In light of the recent resurgence in discussions of diversity on campus, questions like “Where do we go from here?” and “How can our school improve?” seem to be everywhere. We as a staff find these questions to be of the utmost importance if, in fact, we want to shape a stronger school for the future.
In order to effectively answer these questions, it is essential to first understand the school’s current state of diversity.
For this reason, we decided to break the norm, overhauling our March issue in an effort to continue these productive conversations.
Though we are devoting more pages than ever strictly to different types of diversity on campus, we decided to focus most heavily on diversity of race and sexuality in light of recent events.
Additionally, throughout the issue, we’ve placed various QR codes that will lead you to online stories we’ve written in past issues pertaining to a wider range of diversity.
Each section of the paper still stands as it usually does — News, Opinion, Arts and Entertainment, Features and Sports — but hones in on subsets of diversity on campus. Readers can find some of our regular coverage in News, A&E and Sports, but the majority of each section is dedicated to diversity as it pertains to the respective section’s focus.
In A&E, for example, we have a story that takes a look at diversity in casting of school productions (see B3 for the full story). The Features section puts a spotlight on the affinity groups Black Leadership, Awareness and Culture Club and Gender-Sexuality Awareness club, detailing the goals and efforts of the groups and the impact they have on their respective members (see C4-5 for the profiles).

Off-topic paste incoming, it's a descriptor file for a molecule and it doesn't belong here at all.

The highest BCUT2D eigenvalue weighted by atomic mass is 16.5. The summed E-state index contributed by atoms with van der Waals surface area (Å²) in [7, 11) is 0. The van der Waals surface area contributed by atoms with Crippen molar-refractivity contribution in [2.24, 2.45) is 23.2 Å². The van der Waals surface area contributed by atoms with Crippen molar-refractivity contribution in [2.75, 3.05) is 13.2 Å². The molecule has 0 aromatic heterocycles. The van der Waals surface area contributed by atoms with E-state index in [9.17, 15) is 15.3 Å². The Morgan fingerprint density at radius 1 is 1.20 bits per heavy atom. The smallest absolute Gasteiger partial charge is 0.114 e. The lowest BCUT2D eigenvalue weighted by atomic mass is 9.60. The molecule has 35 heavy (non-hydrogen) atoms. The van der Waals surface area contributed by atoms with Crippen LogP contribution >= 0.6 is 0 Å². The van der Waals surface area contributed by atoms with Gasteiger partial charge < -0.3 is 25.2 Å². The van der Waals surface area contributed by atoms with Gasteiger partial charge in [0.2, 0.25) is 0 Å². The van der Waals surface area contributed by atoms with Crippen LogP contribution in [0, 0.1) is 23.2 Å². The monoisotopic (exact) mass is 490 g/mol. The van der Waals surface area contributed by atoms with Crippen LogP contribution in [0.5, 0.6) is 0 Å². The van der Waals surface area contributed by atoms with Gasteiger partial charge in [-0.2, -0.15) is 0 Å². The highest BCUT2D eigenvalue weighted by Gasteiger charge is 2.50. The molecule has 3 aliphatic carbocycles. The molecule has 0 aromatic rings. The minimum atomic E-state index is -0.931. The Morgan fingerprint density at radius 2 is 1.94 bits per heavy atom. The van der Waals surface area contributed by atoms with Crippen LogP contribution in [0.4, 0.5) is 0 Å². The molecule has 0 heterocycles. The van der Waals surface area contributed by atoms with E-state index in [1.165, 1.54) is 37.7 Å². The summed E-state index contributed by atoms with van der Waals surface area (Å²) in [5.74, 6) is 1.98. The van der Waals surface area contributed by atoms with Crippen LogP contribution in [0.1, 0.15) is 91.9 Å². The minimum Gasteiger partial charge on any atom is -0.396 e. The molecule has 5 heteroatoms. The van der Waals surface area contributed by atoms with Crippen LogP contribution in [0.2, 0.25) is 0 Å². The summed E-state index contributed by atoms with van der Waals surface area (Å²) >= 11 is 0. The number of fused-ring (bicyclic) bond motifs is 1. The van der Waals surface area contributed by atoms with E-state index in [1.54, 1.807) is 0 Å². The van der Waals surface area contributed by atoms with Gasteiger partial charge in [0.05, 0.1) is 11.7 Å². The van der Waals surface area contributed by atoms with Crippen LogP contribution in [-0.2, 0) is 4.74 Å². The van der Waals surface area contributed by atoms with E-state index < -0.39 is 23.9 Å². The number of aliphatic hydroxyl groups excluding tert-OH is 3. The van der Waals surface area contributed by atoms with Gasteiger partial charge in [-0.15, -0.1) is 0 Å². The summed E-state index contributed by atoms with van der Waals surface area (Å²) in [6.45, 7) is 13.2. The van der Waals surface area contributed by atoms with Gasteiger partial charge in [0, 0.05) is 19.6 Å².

Additionally, on D6-7, a piece examines the usage of the n-word in sports locker rooms.
We are especially excited about this issue’s Opinion section, where, instead of our regular staff-written opinion pieces, we feature solely letters to the editor written by various students and faculty.
We recognize that as a primarily white, non-diverse staff, we cannot do certain perspectives justice. We therefore decided to reach out to members of our school community and have them write about their personal experiences and beliefs.
Ultimately, there are myriad differences that enrich our community and are entirely worthy of discussion.
We feel that our duty as the school’s news source is to provide the school community with the unbridled truth on relevant, prominent issues so that readers have all the information necessary to form their own opinions on such matters.
Everything we do is for our readers and our community, for their benefit and enjoyment, and this issue is no different.
We seek no personal gain from writing about hot topics; we only seek to promote the truth and encourage honest discussion.
That said, we hope our readers will use the information found in this issue to engage in more balanced, critical discussions.
No matter your personal views on how to best effect change, there is no denying that the topic of diversity has taken our school by storm. The articles in this issue will hopefully provide readers with the information needed to develop informed opinions and make informed decisions.